<% form_for([ @event, @ticket ]) do |f| %>

(Trevor Squires makes a good argument to why this syntax isn’t too spiffy, and Codafoo makes a slightly less compelling argument as to why it is.)


Redirects and XML locations should also use the form_for argument syntax:

    flash[:notice] = 'Ticket was successfully created.'
    format.html { redirect_to([ @event, @ticket ]) }
    format.xml  { render :xml => @ticket, :status => :created, :location => [ @event, @ticket ] }

In all cases, the parent resource always goes first - same as the url helper, i.e. event_ticket_path.

Before Filter

Since the controller is never called without nesting, the before_filter is simple:

  before_filter :get_event

  def get_event
    @event = Event.find(params[:event_id])

Thus, every action and view can always count on @event being set. In some cases you can access @ticket.event, but in the always-nested approach, @event can be used everywhere.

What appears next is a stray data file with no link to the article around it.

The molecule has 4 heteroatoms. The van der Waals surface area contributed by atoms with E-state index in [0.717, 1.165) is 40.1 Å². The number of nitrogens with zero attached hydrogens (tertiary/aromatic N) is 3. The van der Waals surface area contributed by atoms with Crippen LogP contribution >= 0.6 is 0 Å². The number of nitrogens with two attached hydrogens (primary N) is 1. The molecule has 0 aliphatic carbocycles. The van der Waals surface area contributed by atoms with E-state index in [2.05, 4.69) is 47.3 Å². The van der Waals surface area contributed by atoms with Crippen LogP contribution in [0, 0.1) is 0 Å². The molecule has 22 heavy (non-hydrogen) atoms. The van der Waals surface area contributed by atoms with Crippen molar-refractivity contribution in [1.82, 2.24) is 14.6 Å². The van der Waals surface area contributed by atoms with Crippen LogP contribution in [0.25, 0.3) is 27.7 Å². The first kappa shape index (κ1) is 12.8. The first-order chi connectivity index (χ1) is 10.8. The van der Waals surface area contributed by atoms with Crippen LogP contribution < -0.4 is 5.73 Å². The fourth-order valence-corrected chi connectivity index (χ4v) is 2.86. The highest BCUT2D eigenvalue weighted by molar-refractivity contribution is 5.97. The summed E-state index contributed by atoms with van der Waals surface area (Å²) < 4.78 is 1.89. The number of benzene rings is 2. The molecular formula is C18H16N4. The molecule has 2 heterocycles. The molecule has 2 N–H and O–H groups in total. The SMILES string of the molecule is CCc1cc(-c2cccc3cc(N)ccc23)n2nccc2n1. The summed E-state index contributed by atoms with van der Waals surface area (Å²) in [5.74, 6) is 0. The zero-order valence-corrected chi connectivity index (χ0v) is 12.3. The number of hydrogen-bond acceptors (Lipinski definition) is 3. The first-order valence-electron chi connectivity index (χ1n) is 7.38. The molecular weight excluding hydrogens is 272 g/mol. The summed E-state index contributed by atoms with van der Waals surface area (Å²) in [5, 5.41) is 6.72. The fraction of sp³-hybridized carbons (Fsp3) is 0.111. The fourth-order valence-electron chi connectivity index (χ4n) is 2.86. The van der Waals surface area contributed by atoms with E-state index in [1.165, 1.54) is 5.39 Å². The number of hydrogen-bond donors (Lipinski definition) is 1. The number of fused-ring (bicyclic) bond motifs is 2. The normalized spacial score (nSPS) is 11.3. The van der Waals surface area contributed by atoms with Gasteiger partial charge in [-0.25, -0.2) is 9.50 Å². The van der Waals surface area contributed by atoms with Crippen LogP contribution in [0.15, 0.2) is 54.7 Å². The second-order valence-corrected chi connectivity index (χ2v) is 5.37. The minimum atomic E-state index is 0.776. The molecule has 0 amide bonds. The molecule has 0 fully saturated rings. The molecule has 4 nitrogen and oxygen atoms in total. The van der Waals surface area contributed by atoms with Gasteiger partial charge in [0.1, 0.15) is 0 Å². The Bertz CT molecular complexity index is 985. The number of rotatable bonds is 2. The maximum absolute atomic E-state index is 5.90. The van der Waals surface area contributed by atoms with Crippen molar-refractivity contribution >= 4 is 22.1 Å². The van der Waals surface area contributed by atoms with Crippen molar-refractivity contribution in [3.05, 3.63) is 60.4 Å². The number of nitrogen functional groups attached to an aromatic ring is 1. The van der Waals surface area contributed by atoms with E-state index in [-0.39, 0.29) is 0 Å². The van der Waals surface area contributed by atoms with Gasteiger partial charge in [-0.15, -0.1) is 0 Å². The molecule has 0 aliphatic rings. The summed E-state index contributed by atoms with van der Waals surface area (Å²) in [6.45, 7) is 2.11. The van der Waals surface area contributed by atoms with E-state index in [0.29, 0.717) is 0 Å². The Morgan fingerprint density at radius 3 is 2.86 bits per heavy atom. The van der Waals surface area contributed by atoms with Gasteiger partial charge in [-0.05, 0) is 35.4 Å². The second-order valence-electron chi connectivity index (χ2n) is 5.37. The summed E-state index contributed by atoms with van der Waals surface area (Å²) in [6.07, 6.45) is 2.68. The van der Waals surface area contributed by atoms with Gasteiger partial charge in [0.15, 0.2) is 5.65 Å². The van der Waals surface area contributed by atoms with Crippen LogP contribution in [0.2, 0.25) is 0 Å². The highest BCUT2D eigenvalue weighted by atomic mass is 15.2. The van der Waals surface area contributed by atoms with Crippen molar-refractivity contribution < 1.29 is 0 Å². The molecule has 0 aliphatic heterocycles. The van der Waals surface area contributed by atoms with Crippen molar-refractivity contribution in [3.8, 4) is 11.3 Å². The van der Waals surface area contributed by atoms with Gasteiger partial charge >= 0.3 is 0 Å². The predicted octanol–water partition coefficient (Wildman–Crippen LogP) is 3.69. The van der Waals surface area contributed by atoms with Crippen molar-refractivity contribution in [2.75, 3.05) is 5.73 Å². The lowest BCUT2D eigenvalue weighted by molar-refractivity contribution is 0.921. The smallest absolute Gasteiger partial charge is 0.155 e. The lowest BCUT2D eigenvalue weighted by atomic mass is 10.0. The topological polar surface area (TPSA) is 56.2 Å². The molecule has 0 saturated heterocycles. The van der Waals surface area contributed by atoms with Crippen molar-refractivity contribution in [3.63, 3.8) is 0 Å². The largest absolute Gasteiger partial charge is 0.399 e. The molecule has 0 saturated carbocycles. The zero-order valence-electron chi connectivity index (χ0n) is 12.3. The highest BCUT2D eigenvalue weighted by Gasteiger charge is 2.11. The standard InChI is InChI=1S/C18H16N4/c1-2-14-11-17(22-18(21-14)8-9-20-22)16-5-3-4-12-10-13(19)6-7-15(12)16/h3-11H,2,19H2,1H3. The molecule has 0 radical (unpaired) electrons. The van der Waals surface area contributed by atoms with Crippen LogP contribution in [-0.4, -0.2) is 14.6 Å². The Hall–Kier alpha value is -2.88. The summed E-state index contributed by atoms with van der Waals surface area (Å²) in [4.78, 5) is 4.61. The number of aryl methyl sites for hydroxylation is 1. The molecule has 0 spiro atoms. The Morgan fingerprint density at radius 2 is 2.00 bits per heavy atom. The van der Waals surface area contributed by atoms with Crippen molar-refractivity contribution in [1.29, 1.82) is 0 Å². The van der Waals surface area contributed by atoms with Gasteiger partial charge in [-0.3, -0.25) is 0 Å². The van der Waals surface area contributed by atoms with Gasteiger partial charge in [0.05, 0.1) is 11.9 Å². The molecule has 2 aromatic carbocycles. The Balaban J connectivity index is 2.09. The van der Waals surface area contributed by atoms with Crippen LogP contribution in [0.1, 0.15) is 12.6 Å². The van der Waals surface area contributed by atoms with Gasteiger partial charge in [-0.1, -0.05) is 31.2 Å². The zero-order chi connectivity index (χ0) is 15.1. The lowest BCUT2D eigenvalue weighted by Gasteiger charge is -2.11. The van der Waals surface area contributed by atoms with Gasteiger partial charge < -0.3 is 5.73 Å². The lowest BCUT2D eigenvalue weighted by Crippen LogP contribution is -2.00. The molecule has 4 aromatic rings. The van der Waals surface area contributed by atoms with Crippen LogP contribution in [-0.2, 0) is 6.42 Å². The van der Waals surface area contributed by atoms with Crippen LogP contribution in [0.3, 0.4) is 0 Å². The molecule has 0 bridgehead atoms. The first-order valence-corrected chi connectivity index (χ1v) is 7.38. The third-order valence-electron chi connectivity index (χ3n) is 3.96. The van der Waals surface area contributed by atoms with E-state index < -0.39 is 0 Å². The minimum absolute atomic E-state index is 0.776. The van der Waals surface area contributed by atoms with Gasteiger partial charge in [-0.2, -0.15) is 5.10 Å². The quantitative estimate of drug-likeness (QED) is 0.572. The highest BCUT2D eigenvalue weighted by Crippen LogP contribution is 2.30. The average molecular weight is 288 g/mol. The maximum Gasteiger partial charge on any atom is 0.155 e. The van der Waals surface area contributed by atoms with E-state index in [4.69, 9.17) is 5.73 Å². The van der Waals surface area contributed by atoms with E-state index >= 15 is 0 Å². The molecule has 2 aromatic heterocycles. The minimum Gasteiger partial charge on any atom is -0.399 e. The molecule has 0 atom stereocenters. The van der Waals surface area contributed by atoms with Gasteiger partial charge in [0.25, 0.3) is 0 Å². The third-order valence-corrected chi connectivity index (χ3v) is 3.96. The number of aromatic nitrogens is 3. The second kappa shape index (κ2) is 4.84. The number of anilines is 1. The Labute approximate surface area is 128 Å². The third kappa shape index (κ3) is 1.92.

Any place the controller makes an ActiveRecord call like find or new should be scoped:

   def index
      @tickets =

   def show
      @ticket =[:id])

   def new
      @ticket =

One trick for making sure you’ve changed every reference is to search the file for the class name. The text “Ticket” should not appear in tickets_controller.rb, except on the first line as part of the controller name.


Getting this all set up is quite a bit of busywork if you start with two models generated with resource scaffolding. (Which reminds me: scaffold_resource from Rails 1.2 is gone, replaced by scaffold in Rails 2. The original scaffold is gone, which is good, because last I checked it had suffered some serious bitrot.)

It would be immensely convenient if there were a generator for this. Something like:

generate nested_resource Ticket belongs_to:event

However, this would be quite a bit more difficult to write than a typical generator, because it would need to modify existing code beyond just adding lines to a file. So although handy, don’t count on seeing this anytime soon. Though if some enterprising soul wanted to put their mind to it, I’m sure the Rails community would be forever, or at least briefly, grateful.